Knowing that the supplying companies would not permit their photographs to be altered, Defendant, Los Angeles Magazine, Inc. concealed its true intention and represented that it wanted to use Mr. Hoffman's photo for an article on "Hollywood Fashion," leading the photograph supplier to believe that the magazine was preparing a review of costumes that had been depicted in famous films, rather than a series of computer-doctored images putting celebrities into designer clothes they never wore, in film or otherwise.

Plaintiff, Dustin Hoffman, has been damaged by Defendant, Los Angeles Magazine, Inc., for the unauthorized use of his name and likeness to endorse and promote articles of clothing designed by Richard Tyler and Ralph Lauren. In addition, Plaintiff, Mr. Hoffman, has been damaged by Defendant, Los Angeles Magazine, Inc., for the unauthorized use of his name and likeness as a "runway model."

The fair market value of Plaintiff's damages is the value that a celebrity of Mr. Hoffman's reputation, appeal, talent and fame would bring in the open market for this type of one-time use in a publication in a regional magazine, in the Los Angeles market area. The Court has considered the following five (5) factors in making its award:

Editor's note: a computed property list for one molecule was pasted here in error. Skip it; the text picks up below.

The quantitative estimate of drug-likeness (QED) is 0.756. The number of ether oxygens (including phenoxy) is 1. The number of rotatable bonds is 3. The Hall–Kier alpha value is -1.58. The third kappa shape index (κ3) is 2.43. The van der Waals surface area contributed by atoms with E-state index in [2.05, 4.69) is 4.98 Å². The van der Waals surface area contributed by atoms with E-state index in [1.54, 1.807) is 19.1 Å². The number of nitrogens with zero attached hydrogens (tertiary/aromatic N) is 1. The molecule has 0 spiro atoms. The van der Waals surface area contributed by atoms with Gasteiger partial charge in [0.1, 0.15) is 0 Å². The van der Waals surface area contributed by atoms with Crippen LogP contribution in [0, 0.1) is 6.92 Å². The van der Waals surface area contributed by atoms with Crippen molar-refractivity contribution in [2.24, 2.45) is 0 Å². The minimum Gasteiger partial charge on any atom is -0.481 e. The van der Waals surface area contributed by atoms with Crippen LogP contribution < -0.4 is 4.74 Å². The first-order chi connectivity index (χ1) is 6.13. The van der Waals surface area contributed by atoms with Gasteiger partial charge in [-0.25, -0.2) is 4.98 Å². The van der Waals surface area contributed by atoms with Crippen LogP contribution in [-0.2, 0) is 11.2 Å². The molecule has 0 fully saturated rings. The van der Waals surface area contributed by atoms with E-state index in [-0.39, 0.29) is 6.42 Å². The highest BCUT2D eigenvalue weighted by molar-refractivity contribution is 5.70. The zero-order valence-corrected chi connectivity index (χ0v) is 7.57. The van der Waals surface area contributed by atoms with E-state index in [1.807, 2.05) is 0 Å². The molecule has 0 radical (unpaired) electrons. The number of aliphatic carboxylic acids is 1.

1. Stature of Plaintiff in the motion picture industry for the past thirty (30) years;

2. The first-time use of Mr. Hoffman's name and likeness in a non-movie promotional context;

3. Self-perception by Plaintiff of what impact the commercial use of Plaintiff's name and likeness would have on executives in the motion picture industry as being less of a box office draw;

4. Uniqueness of opportunity in the role and character Plaintiff had created in the motion picture Tootsie; and,

5. The fact that the periodical involved was a regional periodical in the home town of the motion picture industry.

*873 After considering these five (5) factors, this Court finds the Fair Market Value of Plaintiff's name and likeness used for endorsement purposes to be $1,500,000.